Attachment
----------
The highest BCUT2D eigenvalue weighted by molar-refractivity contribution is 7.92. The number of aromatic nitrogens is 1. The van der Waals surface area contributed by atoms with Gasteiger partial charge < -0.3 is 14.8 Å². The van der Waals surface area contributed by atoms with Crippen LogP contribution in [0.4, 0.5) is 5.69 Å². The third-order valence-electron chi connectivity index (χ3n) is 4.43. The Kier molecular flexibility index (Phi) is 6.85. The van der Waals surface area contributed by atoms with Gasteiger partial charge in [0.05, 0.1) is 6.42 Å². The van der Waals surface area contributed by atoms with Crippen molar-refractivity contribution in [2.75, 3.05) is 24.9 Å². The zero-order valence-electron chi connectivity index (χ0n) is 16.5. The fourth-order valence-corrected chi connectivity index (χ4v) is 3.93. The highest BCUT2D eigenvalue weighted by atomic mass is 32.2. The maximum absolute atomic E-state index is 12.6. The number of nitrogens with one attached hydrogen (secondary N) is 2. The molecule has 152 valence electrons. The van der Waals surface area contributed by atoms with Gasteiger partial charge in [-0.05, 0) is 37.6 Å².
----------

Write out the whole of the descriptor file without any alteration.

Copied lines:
The highest BCUT2D eigenvalue weighted by molar-refractivity contribution is 7.92. The number of aromatic nitrogens is 1. The van der Waals surface area contributed by atoms with Gasteiger partial charge < -0.3 is 14.8 Å². The van der Waals surface area contributed by atoms with Crippen LogP contribution in [0.4, 0.5) is 5.69 Å². The third-order valence-electron chi connectivity index (χ3n) is 4.43. The Kier molecular flexibility index (Phi) is 6.85. The van der Waals surface area contributed by atoms with Gasteiger partial charge in [0.05, 0.1) is 6.42 Å². The van der Waals surface area contributed by atoms with Crippen molar-refractivity contribution in [2.75, 3.05) is 24.9 Å². The zero-order valence-electron chi connectivity index (χ0n) is 16.5. The fourth-order valence-corrected chi connectivity index (χ4v) is 3.93. The highest BCUT2D eigenvalue weighted by atomic mass is 32.2. The maximum absolute atomic E-state index is 12.6. The number of nitrogens with one attached hydrogen (secondary N) is 2. The molecule has 152 valence electrons. The van der Waals surface area contributed by atoms with Gasteiger partial charge in [-0.05, 0) is 37.6 Å².